BY SETH GALINSKY
Fast-food workers together with union staff and other supporters protested in 150 cities across the United States Sept. 4 demanding a minimum wage of “$15 an hour and a union.”
Among the demonstrators were stalwarts of the organizing campaign, first-time protesters and passersby who joined in.
The protests were organized by the Service Employees International Union. In New York City, hundreds of demonstrators started out with a picket line in front of the McDonald’s restaurant near Times Square. They rallied later in the day and then marched through midtown to another McDonald’s.
“A friend of mine I used to work with at a McDonald’s in Kansas City, Missouri, called me and said I had to get involved, that it’s for real,” said Ashley Wiluy, 26, during the afternoon march. She has worked at a McDonald’s since moving to New York seven months ago. “I have three kids. I need a raise. Everyone has a life to live.”
“Ashley told me about the protest,” said Danny Nyre, 25, who works at Taco Bell, at the march. “I just had to come. It’s going to have a big impact being seen by a lot of people.”
Nyre said some co-workers asked him if he was worried about getting fired. “I tell them it’s my civil right to protest,” he said.
When asked about statements by fast-food restaurant owners that they can’t afford to pay $15 an hour, Nyre said, “That’s just BS. Life is different for them than for us.”
“We work eight hours a day with no breaks,” Carlton Warren, who workers at Jack in the Box, said at a 5 a.m. rally outside the restaurant in Houston. “There are people who have worked here 14 years and still get $7.25 an hour.”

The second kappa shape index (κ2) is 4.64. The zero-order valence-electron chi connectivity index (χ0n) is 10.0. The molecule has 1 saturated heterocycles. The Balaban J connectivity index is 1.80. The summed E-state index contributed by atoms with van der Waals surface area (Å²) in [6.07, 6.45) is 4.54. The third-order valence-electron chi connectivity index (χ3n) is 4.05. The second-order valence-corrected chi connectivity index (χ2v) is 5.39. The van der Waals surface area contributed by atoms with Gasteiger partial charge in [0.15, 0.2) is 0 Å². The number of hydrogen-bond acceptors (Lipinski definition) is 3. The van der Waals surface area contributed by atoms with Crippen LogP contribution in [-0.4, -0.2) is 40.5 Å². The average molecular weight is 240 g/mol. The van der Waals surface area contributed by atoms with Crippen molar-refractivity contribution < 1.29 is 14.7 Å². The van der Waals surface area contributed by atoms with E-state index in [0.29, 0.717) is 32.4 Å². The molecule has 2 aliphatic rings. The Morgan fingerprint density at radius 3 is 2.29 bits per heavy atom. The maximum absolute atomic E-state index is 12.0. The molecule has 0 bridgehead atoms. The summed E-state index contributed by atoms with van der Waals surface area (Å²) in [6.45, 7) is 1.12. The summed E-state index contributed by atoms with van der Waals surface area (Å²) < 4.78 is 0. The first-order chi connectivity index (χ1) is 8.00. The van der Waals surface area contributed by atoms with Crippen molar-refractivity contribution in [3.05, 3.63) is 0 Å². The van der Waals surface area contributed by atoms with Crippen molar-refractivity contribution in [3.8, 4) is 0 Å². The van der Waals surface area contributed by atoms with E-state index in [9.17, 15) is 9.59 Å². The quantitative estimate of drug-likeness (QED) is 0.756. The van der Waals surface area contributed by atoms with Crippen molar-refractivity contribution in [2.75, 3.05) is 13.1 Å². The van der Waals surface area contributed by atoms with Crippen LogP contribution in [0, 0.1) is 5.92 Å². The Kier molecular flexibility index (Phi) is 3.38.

“Conditions are bad,” Luz Meza, who works at Burger King, said at the Houston rally. “The equipment doesn’t work and the ventilation is no good. I got burned and the boss said to put mustard on it. One worker got cut and there were no Band-Aids. There’s no sick, vacation or holiday pay.”
In the Chicago area, nearly 300 people demonstrated in the rain at a McDonald’s in the Cicero neighborhood.
“I earn $8.25 an hour, which is not enough to pay bills,” said Liyah Earl, 19, a worker at McDonald’s.
“It’s not just higher wages, but the right to a union,” Rhonesha Victor told the Oakland, California, rally. “If you only get two hours of work, what’s the use? That’s why we need union protection.” Victor works at KFC/Taco Bell.
In many cities, including New York, Detroit, Chicago, Las Vegas, and Little Rock, Arkansas, some of the demonstrators sat down in the streets near the restaurants and were arrested in an act of symbolic disobedience.
Restaurant bosses did not like the protests.
“Doubling wages, how is that even a rational conversation?” complained Rob Green, executive director of the National Council of Chain Restaurants, in a statement calling the actions “disturbing” and “irresponsible.”
Dan Fein in Chicago, Eric Simpson in Oakland, and Debbie Lyons in Houston contributed to this article.
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